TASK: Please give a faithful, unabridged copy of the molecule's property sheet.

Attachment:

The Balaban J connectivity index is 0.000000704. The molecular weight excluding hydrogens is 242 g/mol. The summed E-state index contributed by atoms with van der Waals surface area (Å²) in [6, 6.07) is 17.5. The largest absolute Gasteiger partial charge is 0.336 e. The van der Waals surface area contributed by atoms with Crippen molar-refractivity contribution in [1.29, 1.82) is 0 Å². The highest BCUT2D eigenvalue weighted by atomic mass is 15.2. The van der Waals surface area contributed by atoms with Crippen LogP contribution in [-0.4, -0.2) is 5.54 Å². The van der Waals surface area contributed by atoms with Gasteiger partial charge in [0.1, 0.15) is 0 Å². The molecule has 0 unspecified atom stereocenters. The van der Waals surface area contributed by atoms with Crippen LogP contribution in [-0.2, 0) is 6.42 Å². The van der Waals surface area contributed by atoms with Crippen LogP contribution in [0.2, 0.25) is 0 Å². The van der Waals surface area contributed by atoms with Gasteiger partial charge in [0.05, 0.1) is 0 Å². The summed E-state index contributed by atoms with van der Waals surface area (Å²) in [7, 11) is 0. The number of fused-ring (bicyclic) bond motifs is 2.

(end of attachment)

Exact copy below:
The Balaban J connectivity index is 0.000000704. The molecular weight excluding hydrogens is 242 g/mol. The summed E-state index contributed by atoms with van der Waals surface area (Å²) in [6, 6.07) is 17.5. The largest absolute Gasteiger partial charge is 0.336 e. The van der Waals surface area contributed by atoms with Crippen molar-refractivity contribution in [1.29, 1.82) is 0 Å². The highest BCUT2D eigenvalue weighted by atomic mass is 15.2. The van der Waals surface area contributed by atoms with Crippen LogP contribution in [-0.4, -0.2) is 5.54 Å². The van der Waals surface area contributed by atoms with Gasteiger partial charge in [0.1, 0.15) is 0 Å². The molecule has 0 unspecified atom stereocenters. The van der Waals surface area contributed by atoms with Crippen LogP contribution in [-0.2, 0) is 6.42 Å². The van der Waals surface area contributed by atoms with Crippen LogP contribution in [0.2, 0.25) is 0 Å². The van der Waals surface area contributed by atoms with Gasteiger partial charge in [0.05, 0.1) is 0 Å². The summed E-state index contributed by atoms with van der Waals surface area (Å²) in [7, 11) is 0. The number of fused-ring (bicyclic) bond motifs is 2.